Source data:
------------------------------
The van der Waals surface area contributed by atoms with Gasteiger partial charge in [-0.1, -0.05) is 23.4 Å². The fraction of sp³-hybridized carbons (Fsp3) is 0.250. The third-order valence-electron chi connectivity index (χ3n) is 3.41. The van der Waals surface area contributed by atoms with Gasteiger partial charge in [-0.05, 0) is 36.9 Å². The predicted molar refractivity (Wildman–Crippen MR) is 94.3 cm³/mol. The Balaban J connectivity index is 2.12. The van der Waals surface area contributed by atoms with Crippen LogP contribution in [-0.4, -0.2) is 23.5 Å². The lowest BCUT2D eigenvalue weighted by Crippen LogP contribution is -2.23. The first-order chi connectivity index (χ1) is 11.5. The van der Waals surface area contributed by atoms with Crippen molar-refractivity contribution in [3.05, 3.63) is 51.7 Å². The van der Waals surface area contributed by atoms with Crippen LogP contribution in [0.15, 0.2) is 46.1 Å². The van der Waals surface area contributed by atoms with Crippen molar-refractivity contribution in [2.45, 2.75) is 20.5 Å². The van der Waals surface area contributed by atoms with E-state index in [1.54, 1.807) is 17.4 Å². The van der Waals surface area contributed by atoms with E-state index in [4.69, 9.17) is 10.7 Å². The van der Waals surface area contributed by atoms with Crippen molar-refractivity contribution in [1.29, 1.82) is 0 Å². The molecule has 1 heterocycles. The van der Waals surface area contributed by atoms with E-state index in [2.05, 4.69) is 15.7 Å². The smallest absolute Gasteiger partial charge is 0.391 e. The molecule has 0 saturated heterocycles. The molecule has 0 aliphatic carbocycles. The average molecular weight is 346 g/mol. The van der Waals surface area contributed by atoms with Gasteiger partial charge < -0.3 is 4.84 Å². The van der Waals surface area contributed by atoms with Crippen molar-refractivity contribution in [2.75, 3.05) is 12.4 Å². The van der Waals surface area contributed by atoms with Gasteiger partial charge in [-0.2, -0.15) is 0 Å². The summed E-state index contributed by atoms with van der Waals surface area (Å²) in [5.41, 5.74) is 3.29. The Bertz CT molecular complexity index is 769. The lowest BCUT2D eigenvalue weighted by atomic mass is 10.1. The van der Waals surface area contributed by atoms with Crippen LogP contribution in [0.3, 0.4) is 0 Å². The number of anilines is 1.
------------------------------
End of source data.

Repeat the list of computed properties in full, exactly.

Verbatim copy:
The van der Waals surface area contributed by atoms with Gasteiger partial charge in [-0.1, -0.05) is 23.4 Å². The fraction of sp³-hybridized carbons (Fsp3) is 0.250. The third-order valence-electron chi connectivity index (χ3n) is 3.41. The van der Waals surface area contributed by atoms with Gasteiger partial charge in [-0.05, 0) is 36.9 Å². The predicted molar refractivity (Wildman–Crippen MR) is 94.3 cm³/mol. The Balaban J connectivity index is 2.12. The van der Waals surface area contributed by atoms with Crippen LogP contribution in [-0.4, -0.2) is 23.5 Å². The lowest BCUT2D eigenvalue weighted by Crippen LogP contribution is -2.23. The first-order chi connectivity index (χ1) is 11.5. The van der Waals surface area contributed by atoms with Crippen molar-refractivity contribution in [3.05, 3.63) is 51.7 Å². The van der Waals surface area contributed by atoms with Crippen LogP contribution in [0.15, 0.2) is 46.1 Å². The van der Waals surface area contributed by atoms with Crippen molar-refractivity contribution in [2.45, 2.75) is 20.5 Å². The van der Waals surface area contributed by atoms with E-state index in [1.54, 1.807) is 17.4 Å². The van der Waals surface area contributed by atoms with E-state index in [4.69, 9.17) is 10.7 Å². The van der Waals surface area contributed by atoms with Crippen molar-refractivity contribution in [1.29, 1.82) is 0 Å². The molecule has 1 heterocycles. The van der Waals surface area contributed by atoms with E-state index in [2.05, 4.69) is 15.7 Å². The smallest absolute Gasteiger partial charge is 0.391 e. The molecule has 0 saturated heterocycles. The molecule has 0 aliphatic carbocycles. The average molecular weight is 346 g/mol. The van der Waals surface area contributed by atoms with Gasteiger partial charge < -0.3 is 4.84 Å². The van der Waals surface area contributed by atoms with Crippen molar-refractivity contribution in [2.75, 3.05) is 12.4 Å². The van der Waals surface area contributed by atoms with Gasteiger partial charge in [-0.2, -0.15) is 0 Å². The summed E-state index contributed by atoms with van der Waals surface area (Å²) in [5.41, 5.74) is 3.29. The Bertz CT molecular complexity index is 769. The lowest BCUT2D eigenvalue weighted by atomic mass is 10.1. The van der Waals surface area contributed by atoms with Crippen LogP contribution in [0.3, 0.4) is 0 Å². The number of anilines is 1.